Southeastern Ocularists Inc.
(Pictured from top to bottom) Ophthalmologist performing surgery, Optometrist examining patient, Ocularist painting an iris, Optician measuring frame width.
Ophthalmologists, Optometrists, Ocularists, and Opticians. Here is what you need to know about each profession and who to go see in certain instances.
An ophthalmologist is a highly skilled medical doctor who specializes in eye and vision care. Ophthalmologists either have an M.D. or a D.O. degree and receive special training in all aspects of eye care, including prevention, diagnosis, and medical and surgical treatment of eye conditions and diseases. Ophthalmologists are licensed and credentialed to perform eye surgery, whereas an optometrist is not.
Ophthalmologists are trained to provide the full spectrum of eye care, from prescribing glasses and contact lenses to performing complex and delicate eye surgery. If you are in need or suspect you are in need of eye surgery, an ophthalmologist is the individual you would need to schedule an appointment with.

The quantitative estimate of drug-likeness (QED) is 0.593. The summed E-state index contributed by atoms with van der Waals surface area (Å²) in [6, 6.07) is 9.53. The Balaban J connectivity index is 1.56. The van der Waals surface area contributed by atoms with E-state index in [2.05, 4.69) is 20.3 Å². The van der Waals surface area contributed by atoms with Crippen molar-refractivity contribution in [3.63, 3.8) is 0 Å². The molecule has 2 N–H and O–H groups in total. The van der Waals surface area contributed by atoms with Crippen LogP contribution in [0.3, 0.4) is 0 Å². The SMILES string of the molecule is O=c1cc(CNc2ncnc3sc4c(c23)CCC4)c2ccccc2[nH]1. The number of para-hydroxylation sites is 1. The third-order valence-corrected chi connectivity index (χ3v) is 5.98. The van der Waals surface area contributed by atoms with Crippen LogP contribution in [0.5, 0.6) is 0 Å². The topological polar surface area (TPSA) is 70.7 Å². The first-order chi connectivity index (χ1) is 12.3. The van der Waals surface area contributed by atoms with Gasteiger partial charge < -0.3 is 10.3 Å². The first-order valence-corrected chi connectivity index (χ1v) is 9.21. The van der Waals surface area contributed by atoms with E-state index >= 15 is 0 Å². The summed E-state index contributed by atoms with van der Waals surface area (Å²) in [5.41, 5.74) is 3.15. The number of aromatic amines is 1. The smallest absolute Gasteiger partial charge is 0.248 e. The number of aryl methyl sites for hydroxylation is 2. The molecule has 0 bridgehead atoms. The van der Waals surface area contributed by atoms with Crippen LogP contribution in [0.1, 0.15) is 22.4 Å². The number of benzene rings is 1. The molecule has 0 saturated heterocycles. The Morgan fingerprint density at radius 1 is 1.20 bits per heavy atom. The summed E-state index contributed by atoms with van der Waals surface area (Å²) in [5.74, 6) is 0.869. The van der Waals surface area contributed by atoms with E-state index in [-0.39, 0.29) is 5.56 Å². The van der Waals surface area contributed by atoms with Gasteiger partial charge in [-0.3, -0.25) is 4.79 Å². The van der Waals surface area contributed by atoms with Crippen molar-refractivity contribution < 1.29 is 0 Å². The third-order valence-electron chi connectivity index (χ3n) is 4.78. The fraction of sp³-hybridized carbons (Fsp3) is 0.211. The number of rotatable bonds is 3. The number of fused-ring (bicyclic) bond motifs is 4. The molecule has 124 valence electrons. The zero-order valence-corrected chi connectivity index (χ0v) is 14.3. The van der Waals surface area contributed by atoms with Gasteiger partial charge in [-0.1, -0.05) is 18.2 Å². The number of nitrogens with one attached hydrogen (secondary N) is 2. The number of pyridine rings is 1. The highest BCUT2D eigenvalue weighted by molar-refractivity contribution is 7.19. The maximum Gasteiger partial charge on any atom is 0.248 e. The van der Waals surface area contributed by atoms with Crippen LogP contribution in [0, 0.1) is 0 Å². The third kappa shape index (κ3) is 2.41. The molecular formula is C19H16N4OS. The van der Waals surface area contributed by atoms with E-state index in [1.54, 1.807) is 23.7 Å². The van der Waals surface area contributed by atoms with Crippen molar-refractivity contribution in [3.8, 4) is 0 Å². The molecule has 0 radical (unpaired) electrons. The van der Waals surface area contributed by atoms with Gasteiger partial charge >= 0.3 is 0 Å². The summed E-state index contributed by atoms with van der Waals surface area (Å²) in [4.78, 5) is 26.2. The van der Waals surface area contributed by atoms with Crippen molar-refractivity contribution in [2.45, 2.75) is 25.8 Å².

Both ophthalmologists and optometrists are involved with the examination of healthy eyes and the diagnosis and treatment of eye diseases. The difference is in the scope of their work. Optometrists do not perform any type of eye surgery, but are trained to detect, diagnose and manage eye diseases that require medical and non-medical treatment. All optometrist should hold a Doctor of Optometry degree (O.D.). A good comparison is that of a General Dentist and an Oral Surgeon, general dentist being the optometrist and the oral surgeon being the ophthalmologist.